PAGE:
Start Caring for Yourself Today

We live in a culture that admires and celebrates hard work. This is a good thing to the extent it inspires us and keeps us motivated. But I believe our culture has now gone far beyond that. We seem to have great respect for “busyness” and even exhaustion.

I’m not sure where this gets us

The efficiency that technology has brought us has also kept us tethered to our devices for texts, news alerts, games, and shopping. The idea that technology can save us time and that we will use that time for rest and leisure is laughable in today’s culture. We use our devices to do things faster which then allows us to squeeze even more tasks into a day.

Many of us don’t see much of nature in a given day. When is the last time you sat on the grass and looked at the sky? We don’t eat very nourishing foods. And we don’t give our bodies some physical exercise or movement. And many of us don’t sleep the recommended seven to eight hours a night.

It's okay to say "no" sometimes

A cancer diagnosis can often give us a feeling that it is OK to say “no” to certain requests. That it is OK to be unable to do something or unavailable for an event. We should exercise this new-found willingness to decline tasks or events and use that time to nourish ourselves physically or emotionally.

Reassess how you spend your time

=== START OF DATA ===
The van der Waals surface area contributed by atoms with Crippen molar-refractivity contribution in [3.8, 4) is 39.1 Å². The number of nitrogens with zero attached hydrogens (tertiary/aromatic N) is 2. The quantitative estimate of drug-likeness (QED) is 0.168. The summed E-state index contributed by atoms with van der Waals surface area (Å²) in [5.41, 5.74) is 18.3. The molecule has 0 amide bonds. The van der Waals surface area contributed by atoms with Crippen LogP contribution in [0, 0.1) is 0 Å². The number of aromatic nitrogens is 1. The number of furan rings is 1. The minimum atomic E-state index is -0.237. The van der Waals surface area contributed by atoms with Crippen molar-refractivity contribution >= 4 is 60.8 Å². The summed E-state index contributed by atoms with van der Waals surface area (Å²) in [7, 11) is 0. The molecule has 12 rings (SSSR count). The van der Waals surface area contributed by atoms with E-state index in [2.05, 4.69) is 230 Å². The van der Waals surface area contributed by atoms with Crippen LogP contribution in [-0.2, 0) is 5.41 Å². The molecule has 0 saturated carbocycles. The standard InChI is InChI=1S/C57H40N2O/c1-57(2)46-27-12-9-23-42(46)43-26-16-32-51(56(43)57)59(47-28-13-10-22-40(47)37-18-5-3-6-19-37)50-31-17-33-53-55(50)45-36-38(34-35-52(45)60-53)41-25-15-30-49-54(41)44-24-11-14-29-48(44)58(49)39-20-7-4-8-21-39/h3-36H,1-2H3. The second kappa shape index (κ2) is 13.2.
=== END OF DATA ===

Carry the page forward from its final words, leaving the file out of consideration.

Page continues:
Do you watch hours of TV that leave you feeling unfilled? Do you serve on a committee or board that you really don’t want to be on anymore? Do you volunteer for some cause and you feel you would let others down if you stopped? Do you spend time on the phone helping a friend who maybe needs more help than you can offer?

A cancer diagnosis is a yellow flag. It’s a warning. It’s a time to think about what really matters and to arrange our lives accordingly. Don’t miss this opportunity.

Don't feel like you have to explain

If you are a bladder cancer patient, creating more time and space in your life for your own wellbeing is likely appealing. And you need it more than you did before the diagnosis. Do not apologize or feel the need to explain taking care of yourself. Do not feel uncomfortable to refuse unhealthy food that in the past you might have eaten. Conversely, do not feel you must explain periodic indulgences in foods that you thoroughly enjoy even if they’re not the healthiest.

If you are a caregiver to the patient, choose now to create space in your life for self-care. If you don’t feel you need such space now, you will over time as dealing with cancer continues to be a part of your life.

Make time today

What activities do you enjoy that you simply haven’t had time for in recent years? What did you enjoy doing as a kid? Maybe it’s painting or riding a bike. Maybe it’s jogging or going to the beach for a day. Maybe it’s making a homemade soup that you’ve been too busy to make. Or sending handwritten notes to dear friends or siblings.

Whatever it is, make time for it. Now. Today.

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This article represents the opinions, thoughts, and experiences of the author; none of this content has been paid for by any advertiser. The team does not recommend or endorse any products or treatments discussed herein. Learn more about how we maintain editorial integrity here.

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